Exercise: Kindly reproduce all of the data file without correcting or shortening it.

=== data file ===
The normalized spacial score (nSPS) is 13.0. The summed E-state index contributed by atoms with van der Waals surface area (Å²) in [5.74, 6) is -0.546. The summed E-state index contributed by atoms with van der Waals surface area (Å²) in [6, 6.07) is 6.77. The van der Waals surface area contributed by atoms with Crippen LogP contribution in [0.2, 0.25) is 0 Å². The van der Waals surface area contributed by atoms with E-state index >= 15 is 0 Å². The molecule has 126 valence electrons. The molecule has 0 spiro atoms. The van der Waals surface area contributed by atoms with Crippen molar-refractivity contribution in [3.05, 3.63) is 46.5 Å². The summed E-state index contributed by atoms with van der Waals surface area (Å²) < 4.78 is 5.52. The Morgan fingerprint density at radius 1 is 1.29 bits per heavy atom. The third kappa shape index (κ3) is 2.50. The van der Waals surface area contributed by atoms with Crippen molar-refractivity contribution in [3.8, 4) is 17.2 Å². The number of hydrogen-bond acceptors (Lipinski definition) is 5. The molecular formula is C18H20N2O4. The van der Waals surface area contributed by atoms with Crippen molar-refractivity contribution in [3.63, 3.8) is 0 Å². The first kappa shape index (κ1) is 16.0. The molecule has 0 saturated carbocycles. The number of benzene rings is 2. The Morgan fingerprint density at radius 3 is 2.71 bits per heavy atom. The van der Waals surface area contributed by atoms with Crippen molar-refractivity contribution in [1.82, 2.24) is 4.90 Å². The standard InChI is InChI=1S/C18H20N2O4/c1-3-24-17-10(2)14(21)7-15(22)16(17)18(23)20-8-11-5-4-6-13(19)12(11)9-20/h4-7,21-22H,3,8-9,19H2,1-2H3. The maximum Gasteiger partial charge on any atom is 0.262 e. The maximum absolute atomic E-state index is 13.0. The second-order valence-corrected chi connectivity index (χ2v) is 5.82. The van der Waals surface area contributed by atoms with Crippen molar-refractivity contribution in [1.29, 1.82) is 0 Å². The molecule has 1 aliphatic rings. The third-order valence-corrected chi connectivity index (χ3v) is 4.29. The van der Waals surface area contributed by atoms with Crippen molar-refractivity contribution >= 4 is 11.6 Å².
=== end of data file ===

The normalized spacial score (nSPS) is 13.0. The summed E-state index contributed by atoms with van der Waals surface area (Å²) in [5.74, 6) is -0.546. The summed E-state index contributed by atoms with van der Waals surface area (Å²) in [6, 6.07) is 6.77. The van der Waals surface area contributed by atoms with Crippen LogP contribution in [0.2, 0.25) is 0 Å². The van der Waals surface area contributed by atoms with E-state index >= 15 is 0 Å². The molecule has 126 valence electrons. The molecule has 0 spiro atoms. The van der Waals surface area contributed by atoms with Crippen molar-refractivity contribution in [3.05, 3.63) is 46.5 Å². The summed E-state index contributed by atoms with van der Waals surface area (Å²) < 4.78 is 5.52. The Morgan fingerprint density at radius 1 is 1.29 bits per heavy atom. The third kappa shape index (κ3) is 2.50. The van der Waals surface area contributed by atoms with Crippen molar-refractivity contribution in [3.8, 4) is 17.2 Å². The number of hydrogen-bond acceptors (Lipinski definition) is 5. The molecular formula is C18H20N2O4. The van der Waals surface area contributed by atoms with Crippen molar-refractivity contribution in [3.63, 3.8) is 0 Å². The first kappa shape index (κ1) is 16.0. The molecule has 0 saturated carbocycles. The number of benzene rings is 2. The Morgan fingerprint density at radius 3 is 2.71 bits per heavy atom. The van der Waals surface area contributed by atoms with Crippen molar-refractivity contribution in [1.82, 2.24) is 4.90 Å². The standard InChI is InChI=1S/C18H20N2O4/c1-3-24-17-10(2)14(21)7-15(22)16(17)18(23)20-8-11-5-4-6-13(19)12(11)9-20/h4-7,21-22H,3,8-9,19H2,1-2H3. The maximum Gasteiger partial charge on any atom is 0.262 e. The maximum absolute atomic E-state index is 13.0. The second-order valence-corrected chi connectivity index (χ2v) is 5.82. The van der Waals surface area contributed by atoms with Crippen molar-refractivity contribution in [1.29, 1.82) is 0 Å². The molecule has 1 aliphatic rings. The third-order valence-corrected chi connectivity index (χ3v) is 4.29. The van der Waals surface area contributed by atoms with Crippen molar-refractivity contribution >= 4 is 11.6 Å².